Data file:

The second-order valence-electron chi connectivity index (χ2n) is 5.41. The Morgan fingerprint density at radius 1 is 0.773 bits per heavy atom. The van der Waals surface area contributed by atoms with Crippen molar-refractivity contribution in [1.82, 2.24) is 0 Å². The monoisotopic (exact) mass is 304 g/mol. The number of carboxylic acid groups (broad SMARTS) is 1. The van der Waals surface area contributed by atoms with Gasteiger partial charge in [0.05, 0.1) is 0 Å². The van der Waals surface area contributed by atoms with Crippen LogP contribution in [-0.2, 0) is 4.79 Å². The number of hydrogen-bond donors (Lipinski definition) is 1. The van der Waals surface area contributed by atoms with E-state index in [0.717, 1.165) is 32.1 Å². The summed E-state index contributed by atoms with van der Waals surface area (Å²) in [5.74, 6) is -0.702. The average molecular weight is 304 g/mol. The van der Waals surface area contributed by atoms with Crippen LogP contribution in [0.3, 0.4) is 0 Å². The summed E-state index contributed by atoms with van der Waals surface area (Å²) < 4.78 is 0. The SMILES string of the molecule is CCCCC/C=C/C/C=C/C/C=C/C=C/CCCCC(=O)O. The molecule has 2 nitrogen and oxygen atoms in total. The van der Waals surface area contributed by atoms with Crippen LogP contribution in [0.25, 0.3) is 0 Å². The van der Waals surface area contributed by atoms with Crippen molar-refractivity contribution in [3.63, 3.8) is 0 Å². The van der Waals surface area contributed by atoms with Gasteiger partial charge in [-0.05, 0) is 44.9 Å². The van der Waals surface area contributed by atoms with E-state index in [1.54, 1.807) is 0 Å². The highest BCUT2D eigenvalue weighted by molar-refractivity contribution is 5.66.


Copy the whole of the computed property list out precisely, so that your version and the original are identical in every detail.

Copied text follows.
The second-order valence-electron chi connectivity index (χ2n) is 5.41. The Morgan fingerprint density at radius 1 is 0.773 bits per heavy atom. The van der Waals surface area contributed by atoms with Crippen molar-refractivity contribution in [1.82, 2.24) is 0 Å². The monoisotopic (exact) mass is 304 g/mol. The number of carboxylic acid groups (broad SMARTS) is 1. The van der Waals surface area contributed by atoms with Gasteiger partial charge in [0.05, 0.1) is 0 Å². The van der Waals surface area contributed by atoms with Crippen LogP contribution in [-0.2, 0) is 4.79 Å². The number of hydrogen-bond donors (Lipinski definition) is 1. The van der Waals surface area contributed by atoms with E-state index in [0.717, 1.165) is 32.1 Å². The summed E-state index contributed by atoms with van der Waals surface area (Å²) in [5.74, 6) is -0.702. The average molecular weight is 304 g/mol. The van der Waals surface area contributed by atoms with Crippen LogP contribution in [0.3, 0.4) is 0 Å². The summed E-state index contributed by atoms with van der Waals surface area (Å²) < 4.78 is 0. The SMILES string of the molecule is CCCCC/C=C/C/C=C/C/C=C/C=C/CCCCC(=O)O. The molecule has 2 nitrogen and oxygen atoms in total. The van der Waals surface area contributed by atoms with Crippen LogP contribution in [0.25, 0.3) is 0 Å². The van der Waals surface area contributed by atoms with Crippen molar-refractivity contribution in [3.63, 3.8) is 0 Å². The van der Waals surface area contributed by atoms with Gasteiger partial charge in [-0.05, 0) is 44.9 Å². The van der Waals surface area contributed by atoms with E-state index in [1.54, 1.807) is 0 Å². The highest BCUT2D eigenvalue weighted by molar-refractivity contribution is 5.66.